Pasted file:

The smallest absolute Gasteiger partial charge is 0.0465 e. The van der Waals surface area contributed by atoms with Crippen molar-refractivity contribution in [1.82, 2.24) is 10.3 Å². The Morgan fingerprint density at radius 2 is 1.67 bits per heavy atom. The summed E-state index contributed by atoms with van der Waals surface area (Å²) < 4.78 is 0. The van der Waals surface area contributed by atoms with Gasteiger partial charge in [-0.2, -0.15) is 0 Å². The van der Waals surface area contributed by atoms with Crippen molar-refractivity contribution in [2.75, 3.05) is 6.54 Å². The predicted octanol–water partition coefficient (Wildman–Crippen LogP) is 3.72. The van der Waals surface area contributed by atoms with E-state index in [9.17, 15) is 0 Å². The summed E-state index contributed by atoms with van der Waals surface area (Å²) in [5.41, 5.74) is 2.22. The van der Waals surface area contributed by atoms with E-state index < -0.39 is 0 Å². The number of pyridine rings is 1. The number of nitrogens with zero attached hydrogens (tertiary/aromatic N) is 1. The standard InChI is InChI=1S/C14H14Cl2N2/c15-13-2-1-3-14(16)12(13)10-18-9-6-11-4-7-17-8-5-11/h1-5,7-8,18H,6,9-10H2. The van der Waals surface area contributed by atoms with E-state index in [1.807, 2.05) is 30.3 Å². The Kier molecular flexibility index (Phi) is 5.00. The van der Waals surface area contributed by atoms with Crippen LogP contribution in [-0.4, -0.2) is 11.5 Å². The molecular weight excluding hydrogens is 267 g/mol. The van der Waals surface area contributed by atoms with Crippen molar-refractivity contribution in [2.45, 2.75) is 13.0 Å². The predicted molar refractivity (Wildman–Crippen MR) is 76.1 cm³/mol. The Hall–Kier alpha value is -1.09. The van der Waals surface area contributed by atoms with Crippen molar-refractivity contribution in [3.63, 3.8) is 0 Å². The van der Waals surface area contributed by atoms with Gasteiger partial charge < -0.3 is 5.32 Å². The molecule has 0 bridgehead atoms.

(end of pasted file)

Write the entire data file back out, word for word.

The smallest absolute Gasteiger partial charge is 0.0465 e. The van der Waals surface area contributed by atoms with Crippen molar-refractivity contribution in [1.82, 2.24) is 10.3 Å². The Morgan fingerprint density at radius 2 is 1.67 bits per heavy atom. The summed E-state index contributed by atoms with van der Waals surface area (Å²) < 4.78 is 0. The van der Waals surface area contributed by atoms with Gasteiger partial charge in [-0.2, -0.15) is 0 Å². The van der Waals surface area contributed by atoms with Crippen molar-refractivity contribution in [2.75, 3.05) is 6.54 Å². The predicted octanol–water partition coefficient (Wildman–Crippen LogP) is 3.72. The van der Waals surface area contributed by atoms with E-state index in [9.17, 15) is 0 Å². The summed E-state index contributed by atoms with van der Waals surface area (Å²) in [5.41, 5.74) is 2.22. The van der Waals surface area contributed by atoms with E-state index < -0.39 is 0 Å². The number of pyridine rings is 1. The number of nitrogens with zero attached hydrogens (tertiary/aromatic N) is 1. The standard InChI is InChI=1S/C14H14Cl2N2/c15-13-2-1-3-14(16)12(13)10-18-9-6-11-4-7-17-8-5-11/h1-5,7-8,18H,6,9-10H2. The van der Waals surface area contributed by atoms with E-state index in [1.807, 2.05) is 30.3 Å². The Kier molecular flexibility index (Phi) is 5.00. The van der Waals surface area contributed by atoms with Crippen LogP contribution in [-0.4, -0.2) is 11.5 Å². The molecular weight excluding hydrogens is 267 g/mol. The van der Waals surface area contributed by atoms with Crippen molar-refractivity contribution in [2.45, 2.75) is 13.0 Å². The predicted molar refractivity (Wildman–Crippen MR) is 76.1 cm³/mol. The Hall–Kier alpha value is -1.09. The van der Waals surface area contributed by atoms with Crippen molar-refractivity contribution in [3.63, 3.8) is 0 Å². The van der Waals surface area contributed by atoms with Gasteiger partial charge < -0.3 is 5.32 Å². The molecule has 0 bridgehead atoms.